The upcoming May 2010 elections is an experiment of sorts. We will have the first automated national elections with more than 50.7 million registered voters. Voters from more than 329,000 precincts will troop to 76,000 clustered precincts (CP). Each CP will have at most one precinct count optical scan (PCOS) machine for around 1000 voters.
One of the vulnerabilities of the 2010 automated election system (AES) is that there are no adequate preparation and testing conducted for the whole process. Besides problems with the Comelec’s credibility, there are also fears of long lines and massive disenfranchisement due to the untested system.
In the absence of an actual time-motion study that will measure the amount of time that will be used for each step of the poll exercise and to give us a glimpse of the problems that can arise from the whole automation system, let us use a tool that physicists routinely use: a computer simulation.
There are a lot of available software to simulate a queuing system such as the AES. We used SimPy, a Python (a programming language) package, to simulate a queue of voters during election day. We based the steps on what a voter and the Board of Election Inspectors (BEI) should do according to the Comelec’s General Instructions promulgated recently.
Using this simulation, we can estimate how many voters will be able to actually vote by the end of the polls, per precinct, and how much time will be available to do each step of the voting process.
One of the factors limiting the number of voters is whether enough of them will actually come to vote.
On election day, around 1000 voters are expected to go to the CP. Each CP will have three BEI members and support staff, depending on the number of voters in the precinct.
The whole voting process will take eleven hours. From the simulation, the minimum arrival should be at least 95 voters per hour to reach 1,000 by 6 p.m.
Once a voter arrives at the polling area, the first thing that he should do is to look up his name and sequence number. The maximum time a voter can spend looking for his name out of a long list is around 15 minutes. If the voter takes longer than this, chances are that the queue will pile up and not everyone will be able to vote.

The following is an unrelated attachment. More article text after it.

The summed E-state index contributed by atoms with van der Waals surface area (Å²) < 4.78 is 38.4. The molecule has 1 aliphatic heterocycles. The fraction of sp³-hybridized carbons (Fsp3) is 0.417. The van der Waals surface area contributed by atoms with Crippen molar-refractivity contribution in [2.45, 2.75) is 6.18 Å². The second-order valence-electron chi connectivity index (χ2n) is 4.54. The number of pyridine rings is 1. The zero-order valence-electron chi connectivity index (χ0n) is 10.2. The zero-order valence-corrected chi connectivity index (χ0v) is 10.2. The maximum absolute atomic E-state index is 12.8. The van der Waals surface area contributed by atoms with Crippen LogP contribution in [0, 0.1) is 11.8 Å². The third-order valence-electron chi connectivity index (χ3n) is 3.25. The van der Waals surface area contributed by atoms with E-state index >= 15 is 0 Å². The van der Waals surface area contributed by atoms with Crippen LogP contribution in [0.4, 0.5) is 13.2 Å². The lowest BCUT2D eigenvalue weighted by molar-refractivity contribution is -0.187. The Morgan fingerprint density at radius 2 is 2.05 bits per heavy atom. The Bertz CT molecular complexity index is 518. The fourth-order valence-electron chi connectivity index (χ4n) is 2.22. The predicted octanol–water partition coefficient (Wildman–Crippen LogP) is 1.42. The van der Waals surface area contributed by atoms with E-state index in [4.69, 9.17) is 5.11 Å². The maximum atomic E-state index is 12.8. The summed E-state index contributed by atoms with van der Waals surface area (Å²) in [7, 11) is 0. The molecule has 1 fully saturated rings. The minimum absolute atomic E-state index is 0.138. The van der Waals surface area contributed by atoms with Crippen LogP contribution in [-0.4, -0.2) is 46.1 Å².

Assuming that one finds his/her name and sequence num-ber, one approaches any of the members of the BEI and support staff. The voter’s identity will be verified and if everything goes well, he is directed to the chair of the BEI. The number of BEI members and support staff is limited. If one member is busy with a task, the voter will have to wait for his turn. In the simulation, BEI members should be able to process this within 2.6 minutes at the most.
After proper identification, the voter will be directed to the chair of the BEI to get his ballot. Again, this is a limiting step in the flow since it is only the chairman that can do this. If he/she is busy, one has to wait.
The voter must also wait for an official folder (that is as long as the ballot) since one is not allowed to mark his ballot without it. In the simulation, the BEI chair has a maximum period of 40 seconds to verify from the voter’s finger that he has not cast his vote yet, give him the ballot, instruct him on how to fill it up, give him a folder and have him sign several times. If it takes longer than this, the number of voters unable to vote beyond 6 p.m. drastically increases.
One can take as long as nine to 10 minutes (but no longer) to fill up the ballot but one will have to wait for the PCOS machine to be free for the ballot reading. At the PCOS, the voter should be able to successfully insert the ballot within 40 seconds. After having the ballot read into the machine, the voter returns to the BEI to have his finger marked and the folder returned. The BEI member should be able to accomplish this within 2.75 minutes.
To obtain these numbers, we only look at the time period within the step in question and assume that the rest of the process works as fast as it can. If we apply these thresholds simultaneously and run the simulation, the result indicates that more than half of the 1,000 voters lining up will not be able to finish by 6 p.m. Note that these simulations do not include any lunch and bathroom breaks for any of the BEI members. Neither does it include any untoward incidents, challenges and breakdown of electronic systems.
Alas, we can not simulate what will happen if that occurs in the upcoming electoral exercise.